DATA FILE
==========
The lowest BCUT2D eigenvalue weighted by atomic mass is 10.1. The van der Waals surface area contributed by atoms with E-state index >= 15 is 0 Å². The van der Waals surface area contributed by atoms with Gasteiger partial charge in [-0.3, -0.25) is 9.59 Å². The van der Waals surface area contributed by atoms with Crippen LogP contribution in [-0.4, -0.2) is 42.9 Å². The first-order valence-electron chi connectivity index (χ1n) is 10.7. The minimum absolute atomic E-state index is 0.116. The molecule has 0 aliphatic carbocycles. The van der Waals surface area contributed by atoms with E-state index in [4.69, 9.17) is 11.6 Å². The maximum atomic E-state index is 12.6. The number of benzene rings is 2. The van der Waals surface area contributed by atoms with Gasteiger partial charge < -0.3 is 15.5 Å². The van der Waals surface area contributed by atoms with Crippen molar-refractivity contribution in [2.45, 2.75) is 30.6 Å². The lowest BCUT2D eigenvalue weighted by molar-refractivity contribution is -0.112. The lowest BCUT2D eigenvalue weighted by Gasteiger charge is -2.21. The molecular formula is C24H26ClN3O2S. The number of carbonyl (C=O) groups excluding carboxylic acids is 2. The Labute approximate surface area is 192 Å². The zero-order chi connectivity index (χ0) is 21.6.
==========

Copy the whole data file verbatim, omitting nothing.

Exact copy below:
The lowest BCUT2D eigenvalue weighted by atomic mass is 10.1. The van der Waals surface area contributed by atoms with E-state index >= 15 is 0 Å². The van der Waals surface area contributed by atoms with Gasteiger partial charge in [-0.3, -0.25) is 9.59 Å². The van der Waals surface area contributed by atoms with Crippen LogP contribution in [-0.4, -0.2) is 42.9 Å². The first-order valence-electron chi connectivity index (χ1n) is 10.7. The minimum absolute atomic E-state index is 0.116. The molecule has 0 aliphatic carbocycles. The van der Waals surface area contributed by atoms with E-state index in [4.69, 9.17) is 11.6 Å². The maximum atomic E-state index is 12.6. The number of benzene rings is 2. The van der Waals surface area contributed by atoms with Gasteiger partial charge < -0.3 is 15.5 Å². The van der Waals surface area contributed by atoms with Crippen molar-refractivity contribution in [2.45, 2.75) is 30.6 Å². The lowest BCUT2D eigenvalue weighted by molar-refractivity contribution is -0.112. The lowest BCUT2D eigenvalue weighted by Gasteiger charge is -2.21. The molecular formula is C24H26ClN3O2S. The number of carbonyl (C=O) groups excluding carboxylic acids is 2. The Labute approximate surface area is 192 Å². The zero-order chi connectivity index (χ0) is 21.6.